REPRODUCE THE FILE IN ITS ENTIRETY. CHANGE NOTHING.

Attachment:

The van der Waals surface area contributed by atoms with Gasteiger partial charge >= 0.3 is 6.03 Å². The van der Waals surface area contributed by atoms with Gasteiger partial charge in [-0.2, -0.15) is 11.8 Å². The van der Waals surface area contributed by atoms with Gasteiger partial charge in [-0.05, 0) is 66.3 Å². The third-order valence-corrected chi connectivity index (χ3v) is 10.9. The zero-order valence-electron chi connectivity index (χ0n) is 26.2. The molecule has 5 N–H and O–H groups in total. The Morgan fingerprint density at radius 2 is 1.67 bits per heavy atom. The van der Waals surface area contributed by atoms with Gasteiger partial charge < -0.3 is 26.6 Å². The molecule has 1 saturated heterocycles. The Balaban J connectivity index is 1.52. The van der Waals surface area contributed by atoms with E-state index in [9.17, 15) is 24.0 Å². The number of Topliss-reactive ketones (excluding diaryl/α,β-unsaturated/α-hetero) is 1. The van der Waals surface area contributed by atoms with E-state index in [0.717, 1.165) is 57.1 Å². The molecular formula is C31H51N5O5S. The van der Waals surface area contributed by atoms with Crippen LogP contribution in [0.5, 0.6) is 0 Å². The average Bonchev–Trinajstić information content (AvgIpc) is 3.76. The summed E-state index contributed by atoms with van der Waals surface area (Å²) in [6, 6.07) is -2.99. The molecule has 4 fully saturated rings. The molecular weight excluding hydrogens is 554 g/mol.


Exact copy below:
The van der Waals surface area contributed by atoms with Gasteiger partial charge >= 0.3 is 6.03 Å². The van der Waals surface area contributed by atoms with Gasteiger partial charge in [-0.2, -0.15) is 11.8 Å². The van der Waals surface area contributed by atoms with Gasteiger partial charge in [-0.05, 0) is 66.3 Å². The third-order valence-corrected chi connectivity index (χ3v) is 10.9. The zero-order valence-electron chi connectivity index (χ0n) is 26.2. The molecule has 5 N–H and O–H groups in total. The Morgan fingerprint density at radius 2 is 1.67 bits per heavy atom. The van der Waals surface area contributed by atoms with Gasteiger partial charge < -0.3 is 26.6 Å². The molecule has 1 saturated heterocycles. The Balaban J connectivity index is 1.52. The van der Waals surface area contributed by atoms with E-state index in [9.17, 15) is 24.0 Å². The number of Topliss-reactive ketones (excluding diaryl/α,β-unsaturated/α-hetero) is 1. The van der Waals surface area contributed by atoms with E-state index in [0.717, 1.165) is 57.1 Å². The molecular formula is C31H51N5O5S. The van der Waals surface area contributed by atoms with Crippen LogP contribution in [0.5, 0.6) is 0 Å². The average Bonchev–Trinajstić information content (AvgIpc) is 3.76. The summed E-state index contributed by atoms with van der Waals surface area (Å²) in [6, 6.07) is -2.99. The molecule has 4 fully saturated rings. The molecular weight excluding hydrogens is 554 g/mol.